[Moved to Hardware forum.]
While CC can indeed use the GPU power from two GTX 780s, you would likely see a huge gain in DVD render speed (outputting from PPro, not necessarily from AME), but not necessarily much else.
You might find the following thread interesting where going from one GTX Titan to two almost doubled the DVD render speed as measured by the PPBM6 benchmark.
Nothing else however was helped in any noticeable way (timeline playback, blu-ray renders, etc.). The 780 is a strong card too, so I would expect similar results. You can plot your GPU % utilization with your CS6 setup and probably find that it is rarely max'd out and indicating that you are GPU bound.
BTW, SLI does not need to be enabled to help CC. I don't think earlier versions of PPro played well with SLI however another user here did report that CC worked OK with SLI enabled. And, it was neither faster or slower than running with the same two cards installed but without SLI enabled.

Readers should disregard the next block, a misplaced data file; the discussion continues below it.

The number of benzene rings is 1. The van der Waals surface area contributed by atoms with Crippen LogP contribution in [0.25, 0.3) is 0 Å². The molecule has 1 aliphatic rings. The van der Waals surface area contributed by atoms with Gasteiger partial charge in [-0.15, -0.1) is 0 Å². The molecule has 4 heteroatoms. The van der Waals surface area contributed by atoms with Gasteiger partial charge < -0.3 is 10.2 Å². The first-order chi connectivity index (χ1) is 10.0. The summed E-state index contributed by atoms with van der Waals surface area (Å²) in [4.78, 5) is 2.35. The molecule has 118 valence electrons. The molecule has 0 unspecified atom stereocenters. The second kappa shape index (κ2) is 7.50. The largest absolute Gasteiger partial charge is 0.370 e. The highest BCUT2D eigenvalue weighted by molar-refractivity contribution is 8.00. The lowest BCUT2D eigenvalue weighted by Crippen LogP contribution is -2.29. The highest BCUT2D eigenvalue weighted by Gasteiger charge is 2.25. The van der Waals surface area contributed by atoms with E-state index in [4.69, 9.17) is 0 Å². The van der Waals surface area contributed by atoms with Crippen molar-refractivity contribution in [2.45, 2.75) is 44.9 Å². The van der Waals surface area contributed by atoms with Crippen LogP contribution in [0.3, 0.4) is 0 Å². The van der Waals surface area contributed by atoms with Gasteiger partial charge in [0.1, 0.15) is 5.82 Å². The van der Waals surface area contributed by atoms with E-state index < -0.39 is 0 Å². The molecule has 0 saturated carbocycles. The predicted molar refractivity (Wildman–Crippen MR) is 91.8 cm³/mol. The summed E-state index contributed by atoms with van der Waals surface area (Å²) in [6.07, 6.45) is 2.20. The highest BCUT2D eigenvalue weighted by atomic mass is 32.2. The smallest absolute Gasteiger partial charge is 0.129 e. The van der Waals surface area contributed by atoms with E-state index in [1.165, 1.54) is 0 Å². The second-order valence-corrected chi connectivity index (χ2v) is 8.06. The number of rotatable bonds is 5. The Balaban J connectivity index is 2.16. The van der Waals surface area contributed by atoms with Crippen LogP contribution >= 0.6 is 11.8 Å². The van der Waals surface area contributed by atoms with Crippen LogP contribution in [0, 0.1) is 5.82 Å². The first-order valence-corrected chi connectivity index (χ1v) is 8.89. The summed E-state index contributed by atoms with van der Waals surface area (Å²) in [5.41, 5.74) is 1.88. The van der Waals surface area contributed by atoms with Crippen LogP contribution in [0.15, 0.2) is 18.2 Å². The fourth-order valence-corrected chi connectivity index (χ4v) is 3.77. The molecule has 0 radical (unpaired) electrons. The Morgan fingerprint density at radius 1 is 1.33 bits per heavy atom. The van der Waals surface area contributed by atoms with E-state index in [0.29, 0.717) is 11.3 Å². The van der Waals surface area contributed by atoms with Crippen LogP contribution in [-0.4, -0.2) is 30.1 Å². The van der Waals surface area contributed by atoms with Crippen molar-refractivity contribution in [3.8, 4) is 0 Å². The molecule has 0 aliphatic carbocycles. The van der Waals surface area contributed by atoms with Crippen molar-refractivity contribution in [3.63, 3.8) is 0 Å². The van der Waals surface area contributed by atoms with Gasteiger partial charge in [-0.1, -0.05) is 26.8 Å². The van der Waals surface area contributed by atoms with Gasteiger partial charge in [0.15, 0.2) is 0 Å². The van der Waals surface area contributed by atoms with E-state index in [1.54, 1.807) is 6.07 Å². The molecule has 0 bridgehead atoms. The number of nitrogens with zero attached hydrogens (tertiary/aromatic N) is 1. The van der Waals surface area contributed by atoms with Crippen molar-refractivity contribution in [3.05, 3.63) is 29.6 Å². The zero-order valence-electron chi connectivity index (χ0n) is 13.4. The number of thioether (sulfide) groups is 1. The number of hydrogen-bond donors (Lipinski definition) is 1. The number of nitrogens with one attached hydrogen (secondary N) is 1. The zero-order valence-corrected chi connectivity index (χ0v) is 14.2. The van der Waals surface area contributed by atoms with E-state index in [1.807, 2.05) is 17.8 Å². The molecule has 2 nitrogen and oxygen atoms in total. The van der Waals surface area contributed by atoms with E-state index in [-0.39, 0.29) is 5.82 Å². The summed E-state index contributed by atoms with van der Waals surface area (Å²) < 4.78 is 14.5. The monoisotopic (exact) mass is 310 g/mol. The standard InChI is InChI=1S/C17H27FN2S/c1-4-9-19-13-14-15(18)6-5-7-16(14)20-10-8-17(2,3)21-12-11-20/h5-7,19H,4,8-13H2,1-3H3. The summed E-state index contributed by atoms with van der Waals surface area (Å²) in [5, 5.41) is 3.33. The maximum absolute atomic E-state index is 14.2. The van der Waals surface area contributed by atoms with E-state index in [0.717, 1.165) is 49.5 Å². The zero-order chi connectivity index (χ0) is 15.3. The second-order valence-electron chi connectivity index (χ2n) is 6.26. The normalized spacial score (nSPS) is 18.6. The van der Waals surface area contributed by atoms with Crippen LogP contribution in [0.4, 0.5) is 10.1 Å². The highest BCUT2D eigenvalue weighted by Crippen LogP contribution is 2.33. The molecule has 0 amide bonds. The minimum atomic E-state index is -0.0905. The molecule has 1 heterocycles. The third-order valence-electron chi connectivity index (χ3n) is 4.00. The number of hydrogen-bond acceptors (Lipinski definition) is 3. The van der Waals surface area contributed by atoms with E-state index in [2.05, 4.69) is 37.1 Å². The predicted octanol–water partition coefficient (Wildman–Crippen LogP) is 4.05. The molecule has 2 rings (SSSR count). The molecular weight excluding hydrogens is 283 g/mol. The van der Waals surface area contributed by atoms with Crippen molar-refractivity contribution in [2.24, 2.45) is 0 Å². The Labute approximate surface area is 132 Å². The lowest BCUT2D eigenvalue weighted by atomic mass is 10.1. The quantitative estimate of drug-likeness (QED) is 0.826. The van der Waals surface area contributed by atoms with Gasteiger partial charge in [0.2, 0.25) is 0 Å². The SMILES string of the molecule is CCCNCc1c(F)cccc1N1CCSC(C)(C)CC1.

Jim, I fully agree that our PPBM6 benchmark does show immense gains when you encode AVCHD to MPEG DVD, but I would also guess that it would show similar gains going from AVCHD with down-resolution to H.264. Guess I will have to try that.
Message was edited by: Bill Gehrke
You got me past the inquisitive stage, I took my own challenge and ran the PPBM6 MPEG2-DVD timeline that we are using in Premiere Pro 7.0.1 (current CC version) which in my lopsided non-BFTB configuration (i7-2600K not overclocked with the current GPU which happens to be an GTX 780). The scores with MPEG2-DVD encoding versus H.264 Youtube HD 720p 23.976 fps with and without GPU acceleration are below:
With Without MPE Gain
MPEG2-DVD 24 911 38
H.264 Youtube 118 1896 16
While it is not as spectacular MPE gain on H.264 it still is one heck of an improvement on a timeline that is loaded with MPE accelerated effects and features. The whole timeline has a red indication without the GPU and yellow when it is GPU accelerated.